Tuesday, April 14, 2009

Sub-primed nuns suing State Street

Apparently the Sisters of Charity of the Blessed Virgin Mary have decided that while forgiving may be divine, it's strictly for the Divinity Himself.

The good sisters claim that they lost more than $1m because State Street Global Advisors "promised to invest conservatively but instead put their assets into risky investments." (Source: AP Article.) So they're suing the bums. The article I saw didn't specify what damages they're looking for, but I'm sure that it's something more modest than suing State Street's pants off. (Sorry: I just couldn't resist.)

If the suit gets to court, we'll find out whether the nuns got naively greedy, or their financial advisor conned them by downplaying the risks of investing in subprimes, and perhaps preyed on the nuns' commitment to social justice by up-playing some do-gooder angle about putting poor people in homes. Having looked at the Sisters of Charity of the BVM's homepage, I would bet any appeal to social justice would have worked. Like many other orders of nuns, they may not be doing as much teaching these days, but they do plenty with the' least of our brethren' communities.

Looking at the nuns pictured on the order's web page, I can't help but think that they all look so pleasant, earnest and harmless.

Have the crazy nuns of my childhood all died out? Or was this order of nuns just Midwest nice?

My education was at the hands of nuns who all seemed to be one of two types: kindly, patient, good, understanding paragons of nunny-bunny-ness, a la Sister Benedict from Bells of Saint Mary's; or blatantly cruel and completely demented harpies. And let me tell you, when you got stuck with one of the dementos, you learned how to keep a straight face, you learned how to cope with the completely arbitrary, and you developed a keen sense of the absurd.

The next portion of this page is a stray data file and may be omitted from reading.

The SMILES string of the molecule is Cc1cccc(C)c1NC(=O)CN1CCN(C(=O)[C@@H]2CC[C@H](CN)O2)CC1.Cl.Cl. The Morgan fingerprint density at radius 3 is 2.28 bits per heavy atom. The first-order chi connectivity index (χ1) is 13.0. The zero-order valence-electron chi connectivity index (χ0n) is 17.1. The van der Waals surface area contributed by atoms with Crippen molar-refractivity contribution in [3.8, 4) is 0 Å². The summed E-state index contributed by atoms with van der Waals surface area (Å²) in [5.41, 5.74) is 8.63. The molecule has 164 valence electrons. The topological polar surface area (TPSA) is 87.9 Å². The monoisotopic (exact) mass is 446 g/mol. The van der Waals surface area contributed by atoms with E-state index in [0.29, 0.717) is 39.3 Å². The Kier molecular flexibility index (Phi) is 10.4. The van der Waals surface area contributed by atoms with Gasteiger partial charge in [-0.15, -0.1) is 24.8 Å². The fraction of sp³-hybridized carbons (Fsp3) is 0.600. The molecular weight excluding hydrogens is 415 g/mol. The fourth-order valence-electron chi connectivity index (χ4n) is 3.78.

I will say that all of these skills have kept me in good stead during my business career, as have my ability to write a clear sentence and do arithmetic in my head. Still, my education was decidedly something of a mixed bag. I remember grammar school largely as alternating currents of sheer boredom and sheer terror.

That said, I do have quite a bit of sympathy for these aging religious congregations that no longer have the droves of younger nuns coming along to support them. Nuns taught "for free", and went without marriage and children, with the expectation that they'd be taken care of in their old age.

These days, with the nun shortage, this bargain is getting tougher to live up to. Still, many congregations are fortunate in that they have some wealth, often from prime real estate that was given to them somewhere along the line: mother houses, novitiates, schools run by the order (rather than owned by a parish).

Wherever the Sisters of Charity got their nest egg, it would probably be pretty difficult to replace a million dollar loss. If State Street representatives were deliberately misleading, they ought to pay up. But if this was just a case of financial naivete...Well, sorry, S'tah. You got played, but so did an awful lot of other folks. (If this whole crisis isn't one loud wake-up call for developing more widespread financial and economic literacy, I don't know what is.)

Anyway, because they look like a bunch of nice old nuns, I hope the Sisters of Charity of the BVM do get their money back.

I'm also on their side because, in 1937, the Sisters of Charity of the BVM offered my mother a scholarship to Mundelein College in Chicago.  Because my grandparents didn't believe in college education for girls, they wouldn't let my mother go. Another part of their claimed "reasoning" for keeping my mother out of college was that the scholarship was only half-tuition. This always struck me as completely bogus, given that they were willing to pay two years worth of tuition at a secretarial college for my mother. Whatever the reason, not being able to go to Mundelein (then a women's college, now part of Loyola University) broke my mother's heart.

After she died in 2001, I found the scholarship letter among my mother's papers. (I still have it.)

So, after all these years, thank you to the Sisters of Charity of the Blessed Virgin Mary for recognizing that my mother was very bright and completely deserving of a college education.

And good luck in court.


A tip of my flying-nun head-piece to my friend Joanne for alerting me to this story.

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